5. Build muscle. The reality is that there is only one way to enhance metabolism: Build more lean muscle mass. "The best way to increase metabolism is by incorporating physical activity, both cardio and weight training, to increase lean muscle mass, which is what burns the calories!" advises Dr. Anding.

Even at rest, muscle tissue burns more calories than fat, Anding says. So weight-loss programs that encourage strength training and other forms of exercise to improve your metabolism are your best bet.

EVERYONE HAVE A GREAT UEA WEEKEND!!!! :) I'll be back to posting on October 23!!!

Wednesday, October 13, 2010

Which Halloween candy is healthier?

Which Halloween candy is a better choice? Take this quiz:

Wednesday, October 6, 2010

MUST READ POST!!!! It will change your life!!! :)

BUILD YOUR OWN BOOT-CAMP WORKOUT!!!! You will get the results you want with this KICK-BUTT routine! :)
Bootcamp programs have been gaining popularity across America over the last few years. For good reason… they work! Fitness bootcamps are designed to be intense, "jump-in-and-go-for-it", training programs that require a time and financial commitment. Most programs are done in a small group (6 - 10 people), require a 3-week to 3-month time commitment, and cost anywhere from $200 to $600, on average.
Bootcamp programs are GREAT! The motivation and the intensity of a new workout program can truly help you succeed in making more positive changes for your health. Bootcamp personal trainers are knowledgeable and provide essential motivation for you to get through a tough program.
However, if you don't have access, time or money to a try a coordinated-bootcamp program, then recruit a couple friends and start your own! It's totally doable, and frankly, pretty fun when you get to choose your program, pick the training days and spur a few close friends on! Give it a try!
A few tips to remember:
- Bootcamp is as much a mental makeover as a physical makeover. Put equal time into building yourself (or friends) up mentally. YOU CAN DO THIS!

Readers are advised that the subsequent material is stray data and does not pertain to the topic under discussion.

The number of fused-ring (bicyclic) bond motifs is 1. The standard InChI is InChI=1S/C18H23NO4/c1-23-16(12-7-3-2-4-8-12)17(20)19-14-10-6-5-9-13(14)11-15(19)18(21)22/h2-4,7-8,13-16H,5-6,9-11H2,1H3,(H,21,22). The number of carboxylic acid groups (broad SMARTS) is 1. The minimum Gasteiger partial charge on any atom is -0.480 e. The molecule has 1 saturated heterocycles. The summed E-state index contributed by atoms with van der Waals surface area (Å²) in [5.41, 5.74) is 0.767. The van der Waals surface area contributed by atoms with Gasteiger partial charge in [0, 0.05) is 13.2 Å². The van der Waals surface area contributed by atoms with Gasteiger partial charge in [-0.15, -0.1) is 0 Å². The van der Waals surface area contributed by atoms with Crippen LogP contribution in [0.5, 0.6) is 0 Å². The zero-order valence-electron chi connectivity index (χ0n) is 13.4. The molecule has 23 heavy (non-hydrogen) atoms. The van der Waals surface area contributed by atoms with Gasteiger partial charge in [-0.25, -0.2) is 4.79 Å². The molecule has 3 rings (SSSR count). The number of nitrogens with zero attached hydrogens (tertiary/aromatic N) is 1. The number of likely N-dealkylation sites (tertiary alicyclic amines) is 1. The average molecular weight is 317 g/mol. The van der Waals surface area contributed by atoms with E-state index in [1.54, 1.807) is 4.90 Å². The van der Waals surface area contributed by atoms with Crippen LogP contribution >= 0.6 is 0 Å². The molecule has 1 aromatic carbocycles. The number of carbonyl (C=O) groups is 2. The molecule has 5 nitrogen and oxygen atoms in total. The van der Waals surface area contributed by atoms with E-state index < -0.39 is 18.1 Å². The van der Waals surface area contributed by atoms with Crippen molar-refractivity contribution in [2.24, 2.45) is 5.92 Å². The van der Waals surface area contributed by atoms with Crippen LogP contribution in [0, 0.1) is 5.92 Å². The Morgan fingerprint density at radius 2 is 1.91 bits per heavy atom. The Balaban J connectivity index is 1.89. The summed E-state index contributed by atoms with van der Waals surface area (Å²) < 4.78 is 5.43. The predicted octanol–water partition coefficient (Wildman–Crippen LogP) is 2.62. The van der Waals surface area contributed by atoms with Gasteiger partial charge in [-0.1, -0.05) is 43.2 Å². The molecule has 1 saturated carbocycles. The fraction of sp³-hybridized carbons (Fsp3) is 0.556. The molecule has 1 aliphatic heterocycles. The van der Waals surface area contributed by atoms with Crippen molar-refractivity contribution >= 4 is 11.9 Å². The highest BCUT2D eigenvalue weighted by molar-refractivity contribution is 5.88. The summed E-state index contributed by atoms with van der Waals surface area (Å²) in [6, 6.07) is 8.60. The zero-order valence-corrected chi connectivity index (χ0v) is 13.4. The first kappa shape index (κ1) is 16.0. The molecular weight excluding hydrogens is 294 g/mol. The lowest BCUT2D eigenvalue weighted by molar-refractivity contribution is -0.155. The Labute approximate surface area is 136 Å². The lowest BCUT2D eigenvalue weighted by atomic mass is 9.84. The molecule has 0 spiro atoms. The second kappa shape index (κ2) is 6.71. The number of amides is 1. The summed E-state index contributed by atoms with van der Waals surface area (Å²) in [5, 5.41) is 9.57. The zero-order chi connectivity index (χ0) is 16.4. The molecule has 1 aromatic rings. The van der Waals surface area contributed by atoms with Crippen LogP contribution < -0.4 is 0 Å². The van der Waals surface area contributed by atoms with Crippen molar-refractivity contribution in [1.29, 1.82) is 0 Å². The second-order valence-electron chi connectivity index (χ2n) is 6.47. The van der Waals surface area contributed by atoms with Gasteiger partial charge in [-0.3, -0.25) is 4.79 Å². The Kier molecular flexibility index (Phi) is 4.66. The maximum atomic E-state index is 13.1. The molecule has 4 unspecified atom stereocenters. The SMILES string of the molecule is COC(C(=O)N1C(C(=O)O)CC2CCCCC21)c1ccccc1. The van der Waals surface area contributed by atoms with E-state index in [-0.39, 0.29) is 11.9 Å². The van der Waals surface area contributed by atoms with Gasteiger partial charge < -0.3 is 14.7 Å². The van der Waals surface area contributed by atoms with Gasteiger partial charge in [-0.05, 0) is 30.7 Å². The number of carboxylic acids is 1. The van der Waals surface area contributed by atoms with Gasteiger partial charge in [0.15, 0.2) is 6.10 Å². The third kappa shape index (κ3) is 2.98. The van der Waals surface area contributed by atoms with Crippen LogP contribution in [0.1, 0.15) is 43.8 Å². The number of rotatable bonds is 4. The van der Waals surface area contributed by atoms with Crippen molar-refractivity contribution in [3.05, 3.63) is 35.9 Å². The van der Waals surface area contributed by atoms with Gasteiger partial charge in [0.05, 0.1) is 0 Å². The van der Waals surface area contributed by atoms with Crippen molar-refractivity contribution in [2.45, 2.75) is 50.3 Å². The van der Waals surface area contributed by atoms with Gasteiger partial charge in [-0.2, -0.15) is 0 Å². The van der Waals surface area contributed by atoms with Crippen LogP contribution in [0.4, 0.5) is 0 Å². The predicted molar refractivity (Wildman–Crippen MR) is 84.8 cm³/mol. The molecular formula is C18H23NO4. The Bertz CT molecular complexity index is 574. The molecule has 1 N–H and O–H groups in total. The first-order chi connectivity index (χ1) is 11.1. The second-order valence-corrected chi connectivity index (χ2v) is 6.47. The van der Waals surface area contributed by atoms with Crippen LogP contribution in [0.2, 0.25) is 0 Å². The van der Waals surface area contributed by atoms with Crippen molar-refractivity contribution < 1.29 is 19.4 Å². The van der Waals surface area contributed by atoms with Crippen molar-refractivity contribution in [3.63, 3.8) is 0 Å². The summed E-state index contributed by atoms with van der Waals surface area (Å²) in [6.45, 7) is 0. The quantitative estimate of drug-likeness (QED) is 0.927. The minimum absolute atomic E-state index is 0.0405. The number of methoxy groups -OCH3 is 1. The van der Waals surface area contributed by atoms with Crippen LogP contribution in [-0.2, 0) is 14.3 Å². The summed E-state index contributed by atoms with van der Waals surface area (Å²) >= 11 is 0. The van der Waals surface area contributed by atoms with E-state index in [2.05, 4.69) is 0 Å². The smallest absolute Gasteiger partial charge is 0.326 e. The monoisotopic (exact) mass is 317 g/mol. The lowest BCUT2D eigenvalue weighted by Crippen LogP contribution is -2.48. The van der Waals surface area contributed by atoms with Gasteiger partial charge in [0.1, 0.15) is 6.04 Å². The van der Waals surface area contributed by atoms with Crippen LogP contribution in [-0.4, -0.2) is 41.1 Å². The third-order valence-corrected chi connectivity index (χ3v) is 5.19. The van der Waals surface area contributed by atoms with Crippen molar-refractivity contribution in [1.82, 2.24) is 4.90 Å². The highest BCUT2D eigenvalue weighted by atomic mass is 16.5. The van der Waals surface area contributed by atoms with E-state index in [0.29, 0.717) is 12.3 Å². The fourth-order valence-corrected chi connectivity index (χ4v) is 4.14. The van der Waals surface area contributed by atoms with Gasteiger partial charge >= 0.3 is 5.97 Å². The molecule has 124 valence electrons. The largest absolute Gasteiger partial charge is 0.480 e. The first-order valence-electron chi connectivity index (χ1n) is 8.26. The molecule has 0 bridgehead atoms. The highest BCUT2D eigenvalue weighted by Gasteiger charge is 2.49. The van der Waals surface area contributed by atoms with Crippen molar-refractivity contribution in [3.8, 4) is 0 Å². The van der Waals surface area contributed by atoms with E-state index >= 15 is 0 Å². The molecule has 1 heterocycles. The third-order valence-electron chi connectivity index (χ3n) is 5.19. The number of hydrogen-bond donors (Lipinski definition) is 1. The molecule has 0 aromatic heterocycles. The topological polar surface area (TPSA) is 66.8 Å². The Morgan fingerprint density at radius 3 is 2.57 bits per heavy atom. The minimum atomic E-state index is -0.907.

- Bootcamp is supposed to be dramatic… a shock for your body. The basic bottom line: take what you think you can do AND DOUBLE IT! If you think you can only do 10 jumping jacks, then go for 20.
- Recruit a couple friends. Sure, you can do this on your own, but with a couple friends you can take turns choosing/directing the workout and compete with each other to make the workout more enjoyable.
- Set a date to start and a date to finish… then commit and go for it!
- Take turns being the "motivator". If you have a partner or small circle of friends, then take turns being the drill sergeant. They can yell at you, tell you to go harder, tell you to be strong… etc. This role is an essential part of any bootcamp program!
Here's how to build your own bootcamp workout:
1) Warm-up: 5 minutes
(choose one activity, perform for 5 minutes)
•march in place/outdoor walk
•knee lifts
•step up/down on first stair
•jog in place
•side taps
2) Cardio: ~ 5 minutes
(choose three activities, rotate them every 30 seconds, repeat 3 times)
•jump rope
•tire jogs
•jumping jacks
•high knee jogs
•side shuffles
• back tap lunges
• kickbox kicks
• boxing arms
• karoke feet
3) Strength: ~ 5 minutes
(choose three activities, rotate them every 30 seconds, repeat 3 times)
• push ups
• triceps dips
• slow motion squats
• squat with overhead press*
• bicep curl with lunge*
• bentover row with squat*
• straight-leg dead lift to calf raise*
• side arm raise with side squat*
• elevated biceps curls with sumo squat*
• triceps kickback with reverse lunge*
*need dumbbells or a resistance tube or a stability ball
4) Power: ~ 5 minutes
(choose three activities, rotate them every 30 seconds, repeat 3 times)
• plyometric scissor jumps